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Date: January 23rd 1918
Amos William

Jan 23 / 18

Y.M.C.A. Headquarters
Canadian Corps

Dearest Betty:

A few lines at the close of a busy - busy day & feeling very weary. Am back up the line once more & am not very far from the spot where I was wounded last July & somewhere near poor Pryors resting place, some day (of I ever get the opportunity) I intend to look up his grave. The place where I am at present located, is right in the midst of the wreck& ruin left by this awful war, before the war this place was a prosperous little town but now, hardly a stone left standing, & here & there among the mounds of debris, there stands with outstretched arms little cross telling their eloquent - pitiful heroic story, the story of the greatest sacrifice a man can make, offered cheerfully & willingly by the heroic souls who's bodies lie beneath dying that other might live & in living be free - just behind our Y.M.C.A. Hut in the midst of what once was a beautiful little orchard there are about a dozen graves of French soldiers, & one of a British soldier, & everywhere you turn it is the same, crosses everywhere, just a little piece down the road, there is what once had been a cemetery but now, the tomb stones & monuments lie overturned & shattered, - here & there the very graves have been torn open by the relentless shells of a ruthless foe who has demonstrated by such deeds as these & many others far - far worse - that he has no reverance, nor even common respect for the most sacred & holiest things in life: shattered crosses ruined churches, broken shrines, desolated homes, proclaim their eloquent story, & for years to come, will exist as memorials & monuments to Hunnish or (Hellish ?) Kultur. Things are what we call quiet on this part of the line just now, a year ago it was as though Hell multiplied a thousand times had been let loose, & it may be that at any time, Fritz will begin to make things lively again.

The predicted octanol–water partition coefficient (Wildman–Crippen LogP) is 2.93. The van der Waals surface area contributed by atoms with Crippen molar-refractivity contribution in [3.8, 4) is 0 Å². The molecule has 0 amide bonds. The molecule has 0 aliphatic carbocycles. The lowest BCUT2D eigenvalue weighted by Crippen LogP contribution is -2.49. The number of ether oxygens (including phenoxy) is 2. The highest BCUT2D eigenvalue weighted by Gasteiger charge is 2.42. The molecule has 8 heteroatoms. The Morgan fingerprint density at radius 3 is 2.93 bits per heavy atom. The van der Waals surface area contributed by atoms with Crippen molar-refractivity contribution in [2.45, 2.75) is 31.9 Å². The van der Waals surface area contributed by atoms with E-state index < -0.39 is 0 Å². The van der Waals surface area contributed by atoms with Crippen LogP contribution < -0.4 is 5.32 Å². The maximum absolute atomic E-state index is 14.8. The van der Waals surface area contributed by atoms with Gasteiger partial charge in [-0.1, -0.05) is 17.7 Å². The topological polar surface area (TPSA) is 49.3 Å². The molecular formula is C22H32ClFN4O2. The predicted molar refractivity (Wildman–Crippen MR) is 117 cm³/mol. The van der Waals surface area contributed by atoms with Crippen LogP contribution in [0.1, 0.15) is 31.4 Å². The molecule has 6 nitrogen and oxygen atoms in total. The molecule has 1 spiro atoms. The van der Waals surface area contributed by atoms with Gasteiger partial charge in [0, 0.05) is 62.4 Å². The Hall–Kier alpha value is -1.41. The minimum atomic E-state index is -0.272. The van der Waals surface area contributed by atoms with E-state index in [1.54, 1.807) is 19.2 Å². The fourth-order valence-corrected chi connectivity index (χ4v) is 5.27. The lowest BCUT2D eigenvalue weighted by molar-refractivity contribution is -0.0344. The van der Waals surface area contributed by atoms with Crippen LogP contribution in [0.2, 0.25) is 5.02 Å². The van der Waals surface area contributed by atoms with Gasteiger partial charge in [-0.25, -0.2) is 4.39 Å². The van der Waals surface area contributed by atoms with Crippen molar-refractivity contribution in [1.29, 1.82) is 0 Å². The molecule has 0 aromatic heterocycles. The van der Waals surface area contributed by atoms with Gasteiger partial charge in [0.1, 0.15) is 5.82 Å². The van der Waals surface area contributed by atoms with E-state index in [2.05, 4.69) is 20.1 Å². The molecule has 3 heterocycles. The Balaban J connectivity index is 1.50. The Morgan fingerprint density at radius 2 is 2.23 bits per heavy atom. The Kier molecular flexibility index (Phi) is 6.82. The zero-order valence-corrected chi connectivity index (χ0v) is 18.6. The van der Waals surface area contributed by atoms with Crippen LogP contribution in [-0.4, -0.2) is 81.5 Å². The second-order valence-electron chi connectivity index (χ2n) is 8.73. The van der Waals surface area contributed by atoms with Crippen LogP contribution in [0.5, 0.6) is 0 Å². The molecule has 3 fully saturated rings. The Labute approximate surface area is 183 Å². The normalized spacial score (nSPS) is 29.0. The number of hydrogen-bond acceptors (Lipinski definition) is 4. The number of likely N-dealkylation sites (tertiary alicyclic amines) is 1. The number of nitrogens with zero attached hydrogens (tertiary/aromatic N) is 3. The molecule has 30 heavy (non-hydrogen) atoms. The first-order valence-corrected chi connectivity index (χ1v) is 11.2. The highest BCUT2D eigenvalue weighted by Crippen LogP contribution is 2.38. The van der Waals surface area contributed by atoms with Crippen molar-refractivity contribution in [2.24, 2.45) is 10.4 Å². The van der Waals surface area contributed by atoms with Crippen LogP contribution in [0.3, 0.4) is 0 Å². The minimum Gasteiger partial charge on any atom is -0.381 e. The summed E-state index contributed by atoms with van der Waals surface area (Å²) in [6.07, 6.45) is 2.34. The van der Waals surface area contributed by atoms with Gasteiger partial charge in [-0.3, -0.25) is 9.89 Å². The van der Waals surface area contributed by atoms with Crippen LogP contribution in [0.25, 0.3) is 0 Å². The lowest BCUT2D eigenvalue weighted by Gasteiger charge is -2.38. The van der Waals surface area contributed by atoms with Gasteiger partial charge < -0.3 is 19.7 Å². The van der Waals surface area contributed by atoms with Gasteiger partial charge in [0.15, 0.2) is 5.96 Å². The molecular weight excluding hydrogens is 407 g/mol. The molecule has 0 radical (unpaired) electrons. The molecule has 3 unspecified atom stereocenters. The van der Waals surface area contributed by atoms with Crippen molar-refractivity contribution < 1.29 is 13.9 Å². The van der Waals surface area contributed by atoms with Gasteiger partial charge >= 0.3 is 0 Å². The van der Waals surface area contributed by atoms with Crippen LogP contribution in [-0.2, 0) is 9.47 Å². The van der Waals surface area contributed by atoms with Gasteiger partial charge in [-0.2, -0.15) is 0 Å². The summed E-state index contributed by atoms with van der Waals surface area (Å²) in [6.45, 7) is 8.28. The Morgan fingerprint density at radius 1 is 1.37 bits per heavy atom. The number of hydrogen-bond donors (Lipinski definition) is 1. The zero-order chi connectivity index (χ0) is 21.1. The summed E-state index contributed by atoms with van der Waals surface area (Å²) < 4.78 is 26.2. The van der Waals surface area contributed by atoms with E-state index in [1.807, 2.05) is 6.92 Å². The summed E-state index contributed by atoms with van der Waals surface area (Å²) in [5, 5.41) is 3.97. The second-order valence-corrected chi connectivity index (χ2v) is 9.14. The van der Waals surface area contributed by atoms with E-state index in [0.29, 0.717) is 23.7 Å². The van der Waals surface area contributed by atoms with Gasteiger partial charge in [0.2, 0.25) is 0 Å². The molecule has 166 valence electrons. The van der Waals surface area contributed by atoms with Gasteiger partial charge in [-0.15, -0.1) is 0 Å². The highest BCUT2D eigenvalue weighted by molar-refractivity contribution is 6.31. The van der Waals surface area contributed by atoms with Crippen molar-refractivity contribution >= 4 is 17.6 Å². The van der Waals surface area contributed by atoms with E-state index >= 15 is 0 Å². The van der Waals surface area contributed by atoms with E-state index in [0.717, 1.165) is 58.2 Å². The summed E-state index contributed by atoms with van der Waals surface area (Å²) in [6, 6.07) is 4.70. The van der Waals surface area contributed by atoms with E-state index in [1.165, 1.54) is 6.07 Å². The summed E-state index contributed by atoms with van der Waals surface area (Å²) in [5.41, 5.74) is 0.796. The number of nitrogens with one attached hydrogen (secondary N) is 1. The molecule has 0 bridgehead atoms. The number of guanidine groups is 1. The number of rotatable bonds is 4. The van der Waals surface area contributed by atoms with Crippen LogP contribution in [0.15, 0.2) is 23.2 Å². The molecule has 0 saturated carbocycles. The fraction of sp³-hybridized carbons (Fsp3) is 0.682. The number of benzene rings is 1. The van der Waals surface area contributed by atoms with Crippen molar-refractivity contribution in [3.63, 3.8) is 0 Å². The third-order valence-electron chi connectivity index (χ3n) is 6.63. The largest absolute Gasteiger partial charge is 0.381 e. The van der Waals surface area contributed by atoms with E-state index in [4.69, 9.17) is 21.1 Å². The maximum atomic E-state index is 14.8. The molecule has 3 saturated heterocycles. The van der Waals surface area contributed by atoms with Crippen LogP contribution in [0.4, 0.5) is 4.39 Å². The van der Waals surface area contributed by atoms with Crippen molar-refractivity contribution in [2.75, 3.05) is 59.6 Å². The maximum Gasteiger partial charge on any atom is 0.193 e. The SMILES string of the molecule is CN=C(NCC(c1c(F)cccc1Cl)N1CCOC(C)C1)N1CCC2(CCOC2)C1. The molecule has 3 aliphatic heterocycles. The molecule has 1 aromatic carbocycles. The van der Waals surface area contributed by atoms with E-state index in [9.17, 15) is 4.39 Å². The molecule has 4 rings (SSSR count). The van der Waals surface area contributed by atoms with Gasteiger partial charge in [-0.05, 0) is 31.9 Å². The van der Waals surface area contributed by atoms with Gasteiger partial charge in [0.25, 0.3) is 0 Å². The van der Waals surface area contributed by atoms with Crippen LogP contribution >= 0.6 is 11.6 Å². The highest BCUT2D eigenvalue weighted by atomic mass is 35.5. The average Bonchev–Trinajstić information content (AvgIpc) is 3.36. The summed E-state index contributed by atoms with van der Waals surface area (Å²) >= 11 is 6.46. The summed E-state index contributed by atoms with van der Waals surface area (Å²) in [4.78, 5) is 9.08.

So [?] had also made the supreme sacrifice: poor Mrs. [?] will feel it sorely, as we think of such as these dear Betty we cannot help but thank God for his goodness to us, & try with yet more patience & a greater fortitude to carry the burdens that still weigh heavy upon us. Praying the meanwhile that for the sake of the strife torn world & a sorrowing Home country the day of a righteous & an enduring peace may speedily be ushered in. Tell Shirley & Billy that Daddy will be writing them a letter soon now, & am so pleased to hear that my little girl is doing so splendidly at school, she will be able to read to me & help me with my writing when I come back home. My how I long & hunger for a glimpse of your dear faces - but please God the day be not far distant, & together we shall settle down to the great work of reconstruction - the experience that is coming to us in these days, seems to cost high & so often there is the tendancy & inclination to grumble & lose patience - but I do believe that all will yet be well, & in days to come, we shall not think the cost too dear. I will try & write again in a day or two dear. I am finding it hard to write letters these days. I had such a lonely letter from Lady Low a few days ago & I think she is going to write you again, Remember me kindly to all the friends. God bless you richly my dear ones, & keep you in His own love & care. My thoughts were especially with you on the 21st January, & I trust that ere another 21st rolls round I shall be with you, to share it together.

My fondest love with heaps of kisses - "Good Night" dear ones.

Your loving Daddy